Even as the remnants of Hurricane Harvey continue to ravage the Texas Gulf Coast, changes to the state’s insurance code set to take effect in just a few days could greatly restrict the ability of individuals and businesses to hold insurers accountable if they fail to fully pay property damage claims related to this catastrophic storm.
To ensure that their rights are not curtailed by the state’s so-called “Hailstorm Bill”, Texas residents who sustain wind or other structural damage due to Hurricane Harvey, as well as those likely to sustain property damage, SHOULD PROVIDE WRITTEN or ELECTRONIC NOTIFICATION to their insurance company or insurance agent BEFORE SEPTEMBER 1, 2017.
These changes only apply to wind damage claims, which are governed by Texas state law; flood damage claims are governed by federal law and, therefore, are not affected.
What is the Texas Hailstorm Bill?
Texas HB 1774, aka the Hailstorm Bill, is a “tort reform” measure passed by the 85th Texas Legislature earlier this year that greatly restricts the ability of policyholders to file lawsuits in bad faith insurance disputes stemming from severe nature-related events, including hurricanes, floods, tornados, wind, hailstorms and other natural disasters.
The provisions of the Hailstorm Bill take effect on FRIDAY, SEPTEMBER 1, 2017.
Among other things, the new law:
- Dramatically reduces and eliminates the penalties that insurance companies have to pay for improperly denying and underpaying valid property damage claims arising from hurricanes and other natural disasters.
- Restricts policyholders’ rights to recover attorneys’ fees and other damages from insurance companies that fail to fully and timely pay for property damages unless they comply with complicated notification and pre-suit demand requirements.
- Makes it easier for out-of-state insurance companies to remove lawsuits from Texas state courts to federal courts, which could increase the time and costs involved in suing insurance companies for failing to fully and timely pay property damage claims.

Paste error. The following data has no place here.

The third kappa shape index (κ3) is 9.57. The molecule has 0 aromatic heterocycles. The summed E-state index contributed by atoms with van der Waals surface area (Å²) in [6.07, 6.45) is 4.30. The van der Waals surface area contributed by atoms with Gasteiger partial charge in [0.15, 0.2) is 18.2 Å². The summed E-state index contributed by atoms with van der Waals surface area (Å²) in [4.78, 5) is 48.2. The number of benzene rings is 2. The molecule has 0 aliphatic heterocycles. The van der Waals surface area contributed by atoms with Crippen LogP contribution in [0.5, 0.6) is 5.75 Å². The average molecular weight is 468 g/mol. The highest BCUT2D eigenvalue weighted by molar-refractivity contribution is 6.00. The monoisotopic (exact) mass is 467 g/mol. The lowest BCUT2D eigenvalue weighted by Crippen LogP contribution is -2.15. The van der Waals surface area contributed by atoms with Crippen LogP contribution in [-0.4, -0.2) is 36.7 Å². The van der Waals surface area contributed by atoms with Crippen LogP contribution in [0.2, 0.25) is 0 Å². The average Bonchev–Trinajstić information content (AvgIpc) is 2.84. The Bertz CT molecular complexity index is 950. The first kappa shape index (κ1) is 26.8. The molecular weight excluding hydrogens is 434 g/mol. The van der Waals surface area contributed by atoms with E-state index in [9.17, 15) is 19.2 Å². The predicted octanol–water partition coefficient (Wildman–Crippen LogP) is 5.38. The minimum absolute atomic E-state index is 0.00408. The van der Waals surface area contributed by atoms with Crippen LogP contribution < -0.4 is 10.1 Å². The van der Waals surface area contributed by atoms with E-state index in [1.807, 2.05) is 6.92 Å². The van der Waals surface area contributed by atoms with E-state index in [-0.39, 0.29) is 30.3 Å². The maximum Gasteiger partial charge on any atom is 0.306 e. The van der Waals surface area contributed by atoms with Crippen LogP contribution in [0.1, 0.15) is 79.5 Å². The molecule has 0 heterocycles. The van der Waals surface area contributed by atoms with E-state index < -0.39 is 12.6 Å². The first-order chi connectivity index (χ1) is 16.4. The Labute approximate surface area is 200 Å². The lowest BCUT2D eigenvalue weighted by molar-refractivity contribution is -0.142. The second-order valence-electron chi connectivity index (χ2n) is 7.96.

Hurricane Harvey wind damage claims made before September 1, 2017, should be subject to current Texas law, which is far more favorable to Texas’ residents and businesses. Wind damage claims filed on or after September 1st, however, will fall under the new law.
To ensure that your Hurricane Harvey property damage claim is subject to the current Texas insurance code, WRITTEN OR EMAILED NOTIFICATION TO YOUR INSURER OR AGENT MUST BE POSTMARKED OR DATED PRIOR TO SEPTEMBER 1, 2017.
Hurricane Harvey: An Unprecedented Event
Hurricane Harvey made landfall along the Texas Gulf Coast around 10:00 p.m. on Friday, August 25th.
The Category 4 storm, the worst hurricane to hit Texas in more than a decade, took direct aim at the town of Rockport, ripping away roofs, tearing down road signs, and flooding surrounding ranch lands.
By Sunday morning, torrential rains had caused catastrophic flooding throughout Houston. Residents of the nation’s fourth largest city are even now being forced to flee to their rooftops, as emergency responders struggle to keep up with thousands of rescue calls. City officials have even called on residents with boats and high-water vehicles to assist with rescues.
With the remnants of Harvey currently stalled over south Texas for at least the next two days, the flooding is expected to continue.
“This event is unprecedented and all impacts are unknown and beyond anything experienced. Follow orders from officials to ensure safety,” the National Weather Service wrote on Twitter.
During a Sunday afternoon news conference, Governor Greg Abbott said Texas had activated 3,000 National and State Guard members in response to the disaster. More than 1,200 FEMA employees have been deployed to the storm zone.
So far, five deaths have been attributed to Hurricane Harvey.
Questions? Contact our Experienced Hurricane Damage Lawyers at 1-888-603-3636 or Clicking Here
Our Undefeated Hurricane Property Damage Lawyers have successfully represented thousands of homeowners and business owners across Texas who sustained property damage following hurricanes and other natural disasters.
If you have any questions about your rights as a policyholder or the upcoming changes to the Texas Insurance Code, call our Hurricane Damage Lawyers at 1-888-603-3636 or send us an email by clicking here.